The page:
I met Factory Five customer Michael B. (a.k.a. The Stig on The Factory Five Forum) quite a while ago down in Charlotte, NC at a customer cruise-in event. At the time, he was at the beginning of building his GTM which he had purchased partially assembled from another customer. Over the years, Mike has put significant time and energy into his build and documented the whole process online. He has also become a valuable member and contributor to www.thefactoryfiveforum.com.
He has now completed his Gen 1 GTM which is one of the nicest anywhere and takes the design to a very high level. Here is his story.
Factory Five customer Michael B.: “I had always wanted to custom build a dream-car myself, but I figured that would be in the form of a 33 Ford Hot-Rod, or C1 / C2 Corvette restoration. Little did I know that during a walk through the Charlotte Auto Fair car show, I would see the car that I would build. I came around a corner and saw the Factory Five transporter with a nice display of cars under an awning. But one in particular caught my eye… A metallic red, LS7 powered GTM.”
Immediately, I went over and started asking what had to be at least 100 questions about the car. What is it? Who makes it? How much does it cost? All the standard questions. And I have to say that the answers came back very patiently. When I walked away, I looked back at the car, and thought to myself that it would be really cool to build one. I called my wife and asked if she would like to come to the car show and see a car that I’d like to build. She thought it would be fun, so I drove home, picked her up, and we went back to the car show at the Charlotte Motor Speedway.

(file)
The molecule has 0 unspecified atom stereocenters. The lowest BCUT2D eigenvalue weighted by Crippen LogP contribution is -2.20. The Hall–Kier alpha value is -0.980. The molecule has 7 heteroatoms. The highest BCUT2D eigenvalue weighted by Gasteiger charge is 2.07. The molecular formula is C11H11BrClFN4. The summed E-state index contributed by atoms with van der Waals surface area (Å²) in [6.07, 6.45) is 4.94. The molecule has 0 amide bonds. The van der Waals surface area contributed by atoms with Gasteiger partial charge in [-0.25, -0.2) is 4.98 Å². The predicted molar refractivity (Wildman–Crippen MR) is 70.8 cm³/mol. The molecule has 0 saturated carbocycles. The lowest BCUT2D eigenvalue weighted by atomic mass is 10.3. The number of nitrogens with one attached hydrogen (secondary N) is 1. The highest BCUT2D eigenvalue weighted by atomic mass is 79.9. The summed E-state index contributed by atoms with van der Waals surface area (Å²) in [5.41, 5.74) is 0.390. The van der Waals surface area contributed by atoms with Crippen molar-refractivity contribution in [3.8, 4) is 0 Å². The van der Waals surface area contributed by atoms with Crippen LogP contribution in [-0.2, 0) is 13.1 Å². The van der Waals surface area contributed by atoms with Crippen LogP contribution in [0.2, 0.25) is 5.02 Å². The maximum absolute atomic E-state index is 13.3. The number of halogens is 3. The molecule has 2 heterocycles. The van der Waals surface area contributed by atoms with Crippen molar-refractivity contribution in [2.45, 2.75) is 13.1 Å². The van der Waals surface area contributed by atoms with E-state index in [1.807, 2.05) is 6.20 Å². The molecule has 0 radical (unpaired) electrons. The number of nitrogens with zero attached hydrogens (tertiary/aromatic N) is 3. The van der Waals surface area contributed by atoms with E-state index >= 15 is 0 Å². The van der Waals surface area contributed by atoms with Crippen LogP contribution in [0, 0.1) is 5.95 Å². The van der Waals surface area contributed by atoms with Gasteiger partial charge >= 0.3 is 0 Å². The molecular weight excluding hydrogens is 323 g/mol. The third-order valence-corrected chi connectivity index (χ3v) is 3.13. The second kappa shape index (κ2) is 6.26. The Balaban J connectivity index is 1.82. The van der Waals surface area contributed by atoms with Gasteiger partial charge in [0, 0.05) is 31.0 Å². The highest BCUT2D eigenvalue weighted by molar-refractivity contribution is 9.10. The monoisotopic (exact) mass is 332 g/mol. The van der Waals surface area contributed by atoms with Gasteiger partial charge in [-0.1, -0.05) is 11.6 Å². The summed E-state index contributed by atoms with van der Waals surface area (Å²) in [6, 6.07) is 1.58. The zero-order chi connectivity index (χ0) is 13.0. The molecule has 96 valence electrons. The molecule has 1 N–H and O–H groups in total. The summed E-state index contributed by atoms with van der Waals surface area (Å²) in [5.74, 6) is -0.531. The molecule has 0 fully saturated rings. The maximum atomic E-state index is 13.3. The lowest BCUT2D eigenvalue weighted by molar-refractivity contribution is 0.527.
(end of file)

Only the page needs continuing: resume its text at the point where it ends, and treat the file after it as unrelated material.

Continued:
We walked straight to the Factory Five display, and she apparently had the same reaction that I had earlier. The GTM caught her eye. We walked up and she started asking her list of questions. The guys there paid attention to her and answered her, just as they did for me earlier. We picked up the GTM brochure and the DVD that they gave away: (because what person doesn’t want a DVD of cool fast cars to watch)?
When she and I walked away, she looked at me and said, “You have to build that car”. When we got home, we grilled some steaks, had some wine, and watched the DVD. (Great combination, right?) Pam seemed even more excited about the project. I’m not sure whether that was due to the DVD or the wine… But in any case, I started saving money here and there to pay for the kit. While doing so, I started a mental build plan of what I thought it would take to build it, and what the goal was for it when it was done. I saw a post on the forum, for a GTM kit/project that was being sold, with an LS1 engine and G50/01 Transaxle for a very good price. I called, we negotiated, and I committed.
I purchased my GTM on August 9th, 2009 from Reginald H. in Lowell, MA. Reginald had started the build, and then due to life circumstances decided to forego his build and sell it. My wife and I jumped into the car with cashier’s check in hand, and made a road trip to Massachusetts from Charlotte to buy the GTM. When we got there, I found that the kit was not packaged or anywhere near ready to be shipped as we were told. So we went out and bought boxes to package the parts and get everything ready to be transported.